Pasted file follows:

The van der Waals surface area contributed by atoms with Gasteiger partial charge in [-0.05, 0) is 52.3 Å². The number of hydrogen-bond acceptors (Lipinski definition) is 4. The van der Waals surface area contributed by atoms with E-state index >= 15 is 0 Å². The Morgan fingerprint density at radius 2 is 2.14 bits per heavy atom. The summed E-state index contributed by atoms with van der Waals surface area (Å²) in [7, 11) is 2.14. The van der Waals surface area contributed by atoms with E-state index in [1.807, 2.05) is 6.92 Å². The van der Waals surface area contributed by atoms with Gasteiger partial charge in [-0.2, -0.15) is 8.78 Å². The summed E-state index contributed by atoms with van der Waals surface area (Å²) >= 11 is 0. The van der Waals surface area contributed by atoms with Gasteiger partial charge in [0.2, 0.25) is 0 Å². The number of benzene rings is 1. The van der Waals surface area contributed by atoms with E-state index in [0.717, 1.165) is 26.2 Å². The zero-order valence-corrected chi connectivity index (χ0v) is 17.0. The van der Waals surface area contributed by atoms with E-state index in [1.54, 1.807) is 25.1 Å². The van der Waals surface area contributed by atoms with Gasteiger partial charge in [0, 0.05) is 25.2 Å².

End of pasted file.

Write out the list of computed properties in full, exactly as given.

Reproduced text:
The van der Waals surface area contributed by atoms with Gasteiger partial charge in [-0.05, 0) is 52.3 Å². The number of hydrogen-bond acceptors (Lipinski definition) is 4. The van der Waals surface area contributed by atoms with E-state index >= 15 is 0 Å². The Morgan fingerprint density at radius 2 is 2.14 bits per heavy atom. The summed E-state index contributed by atoms with van der Waals surface area (Å²) in [7, 11) is 2.14. The van der Waals surface area contributed by atoms with E-state index in [1.807, 2.05) is 6.92 Å². The van der Waals surface area contributed by atoms with Gasteiger partial charge in [-0.2, -0.15) is 8.78 Å². The summed E-state index contributed by atoms with van der Waals surface area (Å²) >= 11 is 0. The van der Waals surface area contributed by atoms with Gasteiger partial charge in [0.2, 0.25) is 0 Å². The number of benzene rings is 1. The van der Waals surface area contributed by atoms with E-state index in [0.717, 1.165) is 26.2 Å². The zero-order valence-corrected chi connectivity index (χ0v) is 17.0. The van der Waals surface area contributed by atoms with E-state index in [1.54, 1.807) is 25.1 Å². The van der Waals surface area contributed by atoms with Gasteiger partial charge in [0, 0.05) is 25.2 Å².